RNLI in Wales pays tribute to valiant fundraisers this St Davids Day
Volunteer RNLI crews across Wales’ 30 lifeboat stations and seasonal lifeguards have continued saving lives at sea on our coastline, despite the pandemic.
This would not have been possible without an army of fundraisers, who have continued to think up innovative ways to raise funds during these challenging times.
With lifeboat stations and retail outlets closed and fundraising events cancelled during lockdowns, our dedicated supporters have continued to think up ways to support the RNLI. According to tradition, in his last sermon St David told his followers to ‘Do the little things’/ ‘Gwnewch y pethau bychain’. This St Davids Day, the RNLI is paying tribute to all those who thought up new ways big or small to help the charity to continue to save lives at sea.
With schools and gyms closed, fundraisers have embraced the opportunity to exercise in innovative ways and turn their efforts into challenges.
One of those inspirational fundraisers is Deb Blackburne, a volunteer in the Rhyl RNLI shop. Deb who works at Glan Clwyd Hospital decided to ditch public transport and walk to work every day, raising over £1,000. Deb set herself the challenge of walking the equivalent length John O' Groats to Lands End, a distance of 1086 miles all in aid of the RNLI.
Virtual bike rides were particularly popular during the summer, with Flint’s Lifeboat Operations Manager cycling the 874-mile virtual bike distance from ‘John O Groats to Lands’ End’ on his 70th birthday – all from his front garden. A similar cycle challenge at Barry Dock RNLI Lifeboat Station saw keen cyclists virtually visit the 30 lifeboat stations across Wales, raising over £4,000 to keep lifeboat crews afloat.
Our youngest fundraising champion was nine-year-old Gruffydd Morris from Rhondda Cynnon Taff who took it upon himself to swim 5,000m, cycle 100 miles and run a marathon over a 12 week period, raising £515 for the RNLI.
Abersoch RNLI raised over £800 by completing 169 miles running, 278 miles walking, 12 miles hiking and a staggering 1,079 cycling and six miles on a cross trainer.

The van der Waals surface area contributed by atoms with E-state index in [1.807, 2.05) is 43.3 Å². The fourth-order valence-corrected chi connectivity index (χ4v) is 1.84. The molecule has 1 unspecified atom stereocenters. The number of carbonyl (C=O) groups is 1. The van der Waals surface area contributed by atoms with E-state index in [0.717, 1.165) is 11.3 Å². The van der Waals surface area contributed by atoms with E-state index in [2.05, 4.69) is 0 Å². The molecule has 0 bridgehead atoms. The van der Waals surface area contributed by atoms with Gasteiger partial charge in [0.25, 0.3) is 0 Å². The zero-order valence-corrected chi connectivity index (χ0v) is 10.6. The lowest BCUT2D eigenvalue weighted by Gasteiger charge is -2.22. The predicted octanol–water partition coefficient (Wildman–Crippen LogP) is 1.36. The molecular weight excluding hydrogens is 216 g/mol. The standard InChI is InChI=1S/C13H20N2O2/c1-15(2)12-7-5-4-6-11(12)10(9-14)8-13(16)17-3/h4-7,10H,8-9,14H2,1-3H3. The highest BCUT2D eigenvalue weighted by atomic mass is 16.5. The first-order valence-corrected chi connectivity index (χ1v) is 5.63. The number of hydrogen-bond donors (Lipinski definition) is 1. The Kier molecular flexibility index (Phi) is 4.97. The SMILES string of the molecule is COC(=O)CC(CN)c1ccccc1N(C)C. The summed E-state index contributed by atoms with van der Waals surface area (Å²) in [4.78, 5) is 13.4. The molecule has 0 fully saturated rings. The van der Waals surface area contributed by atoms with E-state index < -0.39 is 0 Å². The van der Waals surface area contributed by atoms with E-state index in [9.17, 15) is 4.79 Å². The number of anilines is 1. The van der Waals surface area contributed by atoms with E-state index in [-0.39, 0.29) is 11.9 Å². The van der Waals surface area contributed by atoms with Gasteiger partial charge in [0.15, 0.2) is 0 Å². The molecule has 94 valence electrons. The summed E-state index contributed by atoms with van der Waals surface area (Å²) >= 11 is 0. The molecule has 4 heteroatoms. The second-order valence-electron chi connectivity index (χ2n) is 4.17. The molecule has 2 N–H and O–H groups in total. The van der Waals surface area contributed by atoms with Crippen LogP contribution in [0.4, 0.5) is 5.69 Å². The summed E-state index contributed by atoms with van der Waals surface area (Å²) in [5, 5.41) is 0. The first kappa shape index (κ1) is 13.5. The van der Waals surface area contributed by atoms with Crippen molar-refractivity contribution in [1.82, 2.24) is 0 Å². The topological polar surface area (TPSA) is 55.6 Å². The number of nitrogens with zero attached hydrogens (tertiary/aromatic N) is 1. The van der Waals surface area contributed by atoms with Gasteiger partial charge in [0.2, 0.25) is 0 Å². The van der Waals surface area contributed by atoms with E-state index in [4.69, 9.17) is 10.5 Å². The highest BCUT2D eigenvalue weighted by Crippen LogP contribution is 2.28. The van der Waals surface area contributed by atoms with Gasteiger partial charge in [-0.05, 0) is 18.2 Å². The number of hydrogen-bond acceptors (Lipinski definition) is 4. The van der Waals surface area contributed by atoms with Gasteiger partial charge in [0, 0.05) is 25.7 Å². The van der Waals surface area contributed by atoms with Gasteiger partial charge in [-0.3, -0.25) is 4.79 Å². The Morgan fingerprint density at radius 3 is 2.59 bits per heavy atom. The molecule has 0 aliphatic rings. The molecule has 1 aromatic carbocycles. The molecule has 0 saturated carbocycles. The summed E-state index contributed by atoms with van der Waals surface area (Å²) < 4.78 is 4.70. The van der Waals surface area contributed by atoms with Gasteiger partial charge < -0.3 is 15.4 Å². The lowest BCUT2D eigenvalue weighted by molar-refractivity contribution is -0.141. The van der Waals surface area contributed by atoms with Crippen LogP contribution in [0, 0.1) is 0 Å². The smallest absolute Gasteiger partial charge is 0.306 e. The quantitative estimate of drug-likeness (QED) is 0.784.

The extra support will help the charity purchase additional PPE, which last year amounted to almost 700,000 face masks, 2.4 million gloves and just under 5,000 litres of hand sanitiser.
RNLI Fundraising and Partnership Lead in Wales Nick Evans says:
‘During these exceptionally challenging times, the RNLI has continued to save lives across the Welsh coast. They wouldn’t have been able to do this without our supporters thinking outside the box and fundraising in a Covid-secure way. As the RNLI is such a big organisation, people sometimes don’t see how their donation will make a difference but every penny really does count and we are so grateful.
‘The RNLI is at the heart of communities and some of these kind gestures really show the close affinity communities have with their local stations and respect they have for our crews and lifeguards. This St Davids Day we’d like to thank everyone for doing the little things and urge them to continue doing so and help us weather the storm.’
To support our RNLI crews in Wales please visit: https://www.justgiving.com/campaign/RNLIWalesLifesavers
For more information, please contact Danielle Rush on 07786 668829.
Key facts about the RNLI
The RNLI charity saves lives at sea. Its volunteers provide a 24-hour search and rescue service around the United Kingdom and Republic of Ireland coasts. The RNLI operates over 238 lifeboat stations in the UK and Ireland and, in a normal year, more than 240 lifeguard units on beaches around the UK and Channel Islands. The RNLI is independent of Coastguard and government and depends on voluntary donations and legacies to maintain its rescue service. Since the RNLI was founded in 1824, its lifeboat crews and lifeguards have saved over 142,700 lives.